*There are two required economics courses for DM students:

  1. ECON-603: Intro to Economic Theory, and
  2. SIS-731: Economic Development.

ECON-603 is waived for DM students who pass the SIS Economics Placement Exam. If ECON-603 is waived, the degree is reduced from 42 credits to 39. All DM students are required to take SIS-731 Economic Development. Visit the SIS Graduate Advising website for more information regarding the SIS Economics Placement Exam.

Mary Barton is the academic advisor for DM.

Full-time first semester students in the Ethics, Peace and Human Rights program are encouraged to take:

  1. 2-3 of the following (all fall only courses)
    • SIS-733 International Peace & Conflict Resolution Seminar I
    • SIS-622 Human Rights
    • PHIL-693 Global Ethics
  2. One of the following (if you select two of the above)
    • A “choose-one” course in Philosophy. Fall 2021 options include PHIL-682 Seminar in Ethical Theory, PHIL-685 Latin American Philosophy, PHIL-696 Trans Theory and Politics Across the Americas, RELG-673 Hinduism, RELG-676 Religion and Black Bodies of Resistance and RELG-686 Islam and Women: 6th Century-Present
    • An approved methodology course (Visit the SIS Graduate Advising website for a full list of approved methods courses)
    • A course in your concentration if you have a clear focus for your concentration. We recommend that you discuss registration decisions regarding your concentration with your academic advisor. Students will be asked to declare their concentration at the end of their second semester of enrollment.

Mary Barton is the academic advisor for EPHR.

Students in Global Environmental Policy are encouraged to focus on required core courses in their first semester. Full-time students are encouraged to take following:

  • SIS-660 Environment and Politics (offered in fall only)
  • Two of the following:
    • An approved “Choose one” core courses from the following fall options: SIS-620-001 Political Ecology of Food & Agriculture, SIS-620-002 Water Governance, SIS-620-004 China’s Economic Challenges and SIS-649 Environment and Development.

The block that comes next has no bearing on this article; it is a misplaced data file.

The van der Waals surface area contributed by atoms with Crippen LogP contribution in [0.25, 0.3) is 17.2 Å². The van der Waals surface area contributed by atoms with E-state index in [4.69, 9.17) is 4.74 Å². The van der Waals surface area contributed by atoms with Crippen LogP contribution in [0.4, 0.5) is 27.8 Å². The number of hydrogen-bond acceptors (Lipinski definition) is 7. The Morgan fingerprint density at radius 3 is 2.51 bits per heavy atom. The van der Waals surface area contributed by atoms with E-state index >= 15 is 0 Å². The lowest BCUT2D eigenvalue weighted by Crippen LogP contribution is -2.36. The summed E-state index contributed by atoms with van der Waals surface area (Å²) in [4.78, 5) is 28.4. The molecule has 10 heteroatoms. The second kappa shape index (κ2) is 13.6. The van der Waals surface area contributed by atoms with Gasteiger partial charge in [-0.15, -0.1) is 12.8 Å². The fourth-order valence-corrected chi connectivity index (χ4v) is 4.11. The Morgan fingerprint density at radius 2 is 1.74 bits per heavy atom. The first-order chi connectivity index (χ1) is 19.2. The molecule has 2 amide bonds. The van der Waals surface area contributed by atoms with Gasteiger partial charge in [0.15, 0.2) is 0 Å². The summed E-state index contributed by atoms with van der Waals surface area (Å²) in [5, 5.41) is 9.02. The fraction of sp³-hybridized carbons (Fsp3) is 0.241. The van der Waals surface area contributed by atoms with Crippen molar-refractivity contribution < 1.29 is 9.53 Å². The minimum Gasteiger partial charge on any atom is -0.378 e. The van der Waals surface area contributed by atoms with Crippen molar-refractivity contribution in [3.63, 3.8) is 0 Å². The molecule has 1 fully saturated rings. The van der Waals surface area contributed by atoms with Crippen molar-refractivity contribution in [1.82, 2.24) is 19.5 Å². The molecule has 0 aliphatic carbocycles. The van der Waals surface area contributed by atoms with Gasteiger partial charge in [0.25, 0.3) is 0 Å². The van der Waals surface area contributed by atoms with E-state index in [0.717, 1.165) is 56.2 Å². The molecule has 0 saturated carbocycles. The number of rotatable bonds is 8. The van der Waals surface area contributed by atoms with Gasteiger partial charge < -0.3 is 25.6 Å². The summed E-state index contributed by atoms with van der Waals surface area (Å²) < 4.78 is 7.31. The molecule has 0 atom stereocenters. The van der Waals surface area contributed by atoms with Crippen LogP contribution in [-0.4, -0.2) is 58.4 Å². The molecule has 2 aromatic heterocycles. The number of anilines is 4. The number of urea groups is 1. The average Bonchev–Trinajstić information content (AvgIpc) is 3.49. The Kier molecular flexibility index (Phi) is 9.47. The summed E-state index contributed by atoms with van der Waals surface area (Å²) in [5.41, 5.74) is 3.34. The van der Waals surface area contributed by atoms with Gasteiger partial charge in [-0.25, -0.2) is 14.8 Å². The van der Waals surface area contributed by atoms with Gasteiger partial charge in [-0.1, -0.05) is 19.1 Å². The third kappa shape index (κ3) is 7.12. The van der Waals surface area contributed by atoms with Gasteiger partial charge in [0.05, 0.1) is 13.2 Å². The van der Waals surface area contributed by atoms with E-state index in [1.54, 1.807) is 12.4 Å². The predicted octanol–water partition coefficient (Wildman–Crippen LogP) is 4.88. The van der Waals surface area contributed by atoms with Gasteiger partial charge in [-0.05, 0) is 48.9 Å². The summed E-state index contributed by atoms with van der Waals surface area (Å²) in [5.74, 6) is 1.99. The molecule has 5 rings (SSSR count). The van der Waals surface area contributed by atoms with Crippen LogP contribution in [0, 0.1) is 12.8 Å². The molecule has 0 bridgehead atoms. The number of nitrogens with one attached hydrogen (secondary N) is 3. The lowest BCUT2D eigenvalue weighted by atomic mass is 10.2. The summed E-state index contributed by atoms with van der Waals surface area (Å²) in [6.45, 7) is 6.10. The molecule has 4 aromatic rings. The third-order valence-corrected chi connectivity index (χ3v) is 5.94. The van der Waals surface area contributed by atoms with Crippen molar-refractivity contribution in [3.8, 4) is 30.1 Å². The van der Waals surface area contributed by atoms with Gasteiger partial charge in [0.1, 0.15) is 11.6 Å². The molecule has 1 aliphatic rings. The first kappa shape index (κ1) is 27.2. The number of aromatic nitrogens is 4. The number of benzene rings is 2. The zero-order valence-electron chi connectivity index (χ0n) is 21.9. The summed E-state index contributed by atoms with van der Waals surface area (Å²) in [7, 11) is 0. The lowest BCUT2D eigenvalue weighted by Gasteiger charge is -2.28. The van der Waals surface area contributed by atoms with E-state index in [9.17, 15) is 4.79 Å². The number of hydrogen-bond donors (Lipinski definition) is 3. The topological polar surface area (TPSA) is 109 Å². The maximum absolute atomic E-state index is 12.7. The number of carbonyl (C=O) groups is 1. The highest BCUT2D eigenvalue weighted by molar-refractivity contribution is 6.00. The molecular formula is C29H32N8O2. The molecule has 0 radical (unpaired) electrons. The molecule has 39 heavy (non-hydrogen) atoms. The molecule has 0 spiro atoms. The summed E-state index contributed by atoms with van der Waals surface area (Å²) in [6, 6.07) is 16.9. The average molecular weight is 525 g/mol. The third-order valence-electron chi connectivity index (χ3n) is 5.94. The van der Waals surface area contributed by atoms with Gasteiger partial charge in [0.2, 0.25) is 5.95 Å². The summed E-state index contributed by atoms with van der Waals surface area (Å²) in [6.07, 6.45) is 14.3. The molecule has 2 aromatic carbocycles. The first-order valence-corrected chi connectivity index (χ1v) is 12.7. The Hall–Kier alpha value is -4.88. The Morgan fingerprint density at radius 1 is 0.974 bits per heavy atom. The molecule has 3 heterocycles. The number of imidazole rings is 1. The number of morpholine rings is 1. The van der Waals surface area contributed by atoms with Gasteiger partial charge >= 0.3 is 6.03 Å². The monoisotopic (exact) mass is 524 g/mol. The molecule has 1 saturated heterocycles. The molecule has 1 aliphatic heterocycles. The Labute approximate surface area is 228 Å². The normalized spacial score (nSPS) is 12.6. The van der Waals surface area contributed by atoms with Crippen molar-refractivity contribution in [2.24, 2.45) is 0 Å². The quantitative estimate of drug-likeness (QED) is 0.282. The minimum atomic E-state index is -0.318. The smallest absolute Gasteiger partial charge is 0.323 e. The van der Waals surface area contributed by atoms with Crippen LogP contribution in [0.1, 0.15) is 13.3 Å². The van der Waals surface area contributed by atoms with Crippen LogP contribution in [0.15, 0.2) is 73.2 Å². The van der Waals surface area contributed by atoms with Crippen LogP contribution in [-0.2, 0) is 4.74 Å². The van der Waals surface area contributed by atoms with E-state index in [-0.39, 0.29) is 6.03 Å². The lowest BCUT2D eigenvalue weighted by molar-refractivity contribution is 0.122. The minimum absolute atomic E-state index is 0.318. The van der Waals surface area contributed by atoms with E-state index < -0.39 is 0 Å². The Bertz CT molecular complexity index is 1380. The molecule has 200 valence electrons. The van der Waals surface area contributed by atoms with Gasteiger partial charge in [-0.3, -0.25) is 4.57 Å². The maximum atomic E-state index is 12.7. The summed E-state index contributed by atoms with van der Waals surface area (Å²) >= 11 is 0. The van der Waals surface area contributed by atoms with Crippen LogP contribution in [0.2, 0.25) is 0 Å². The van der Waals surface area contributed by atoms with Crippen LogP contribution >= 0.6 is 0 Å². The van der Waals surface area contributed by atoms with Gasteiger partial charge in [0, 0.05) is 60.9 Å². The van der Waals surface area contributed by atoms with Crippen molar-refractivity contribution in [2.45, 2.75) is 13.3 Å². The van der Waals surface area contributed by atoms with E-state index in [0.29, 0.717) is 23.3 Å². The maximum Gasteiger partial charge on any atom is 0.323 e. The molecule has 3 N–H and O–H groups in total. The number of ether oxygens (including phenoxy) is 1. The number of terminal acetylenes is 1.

• An economics course – When selecting an economics course, please note that all GEP students must complete SIS-652 Environmental Economics (fall only). Students must either pass the SIS Economics Placement Exam or complete ECON-603: Intro to Economics Theory prior to taking SIS-652 Environmental Economics. Visit the SIS Graduate Advising website for more information regarding the SIS Economics Placement Exam.
    • A natural science course – Available options to satisfy the natural science requirement for Fall 2021 are ENVS-500 Ecohydrology, ENVS-655 Environmental GIS and ENVS-665 Environmental Risk Assessment.
    • A research methodology course - Students without a background in statistics are encouraged to take SIS-600 Int’l Affairs Statistics and Methods as one of their methodology courses. Visit the SIS Graduate Advising website for a full list of approved methods courses
    • A Concentration course- if you have a clear focus for your concentration and there is a relevant course being offered in fall.

Mary Barton is the academic advisor for GEP.

First semester students in the Global Governance, Politics, and Security program are encouraged to take:

  1. SIS-707: History of Global Politics
  2. Either SIS-600: International Affairs Statistics and Methods or an economics course
    • When selecting an economics course, please note that all GGPS students must complete SIS-616: International Economics. SIS-616: Int’l Economics requires prior experience with micro- and macroeconomics. Students must either pass the SIS Economics Placement Exam or complete ECON-603: Intro to Economics Theory prior to taking SIS-616: Int’l Economics. Visit the SIS Graduate Advising website for more information regarding the SIS Economics Placement Exam.
  3. An approved course in your chosen concentration

Mike Rosenberger is the academic advisor for the GGPS program.

First semester students in the International Affairs Policy and Analysis (IAPA) program are encouraged to take:

  1. SIS-760: Complex Problems in International Affairs
  2. SIS-600: International Affairs Statistics and Methods
  3. A course in their intended competency track or a concentration course
    • Students can find the list of approved competency courses here: IAPA competency courses. (In order to access the list, you will be prompted to log in to a Microsoft page using your AU email address and password. Please use username@american.edu not username@student.american.edu.) Students interested in beginning their concentrations are encouraged to schedule a brief meeting with their advisor to discuss their interests.

Mike Rosenberger is the academic advisor for IAPA.

First semester students in the Intercultural and International Communication program are encouraged to take:

  1. SIS-640 International Communication
  2. SIS-642 Intercultural Relations
  3. One of the following:
    • SIS-600 International Affairs Statistics and Methods
    • An economics course**Students may choose either ECON-603: Introduction to Economic Theory or SIS-616: International Economics. IC students must pass the SIS Economics Placement Exam to waive ECON-603 as a pre-requisite to register for SIS-616. Visit the SIS Graduate Advising website for more information regarding the SIS Economics Placement Exam.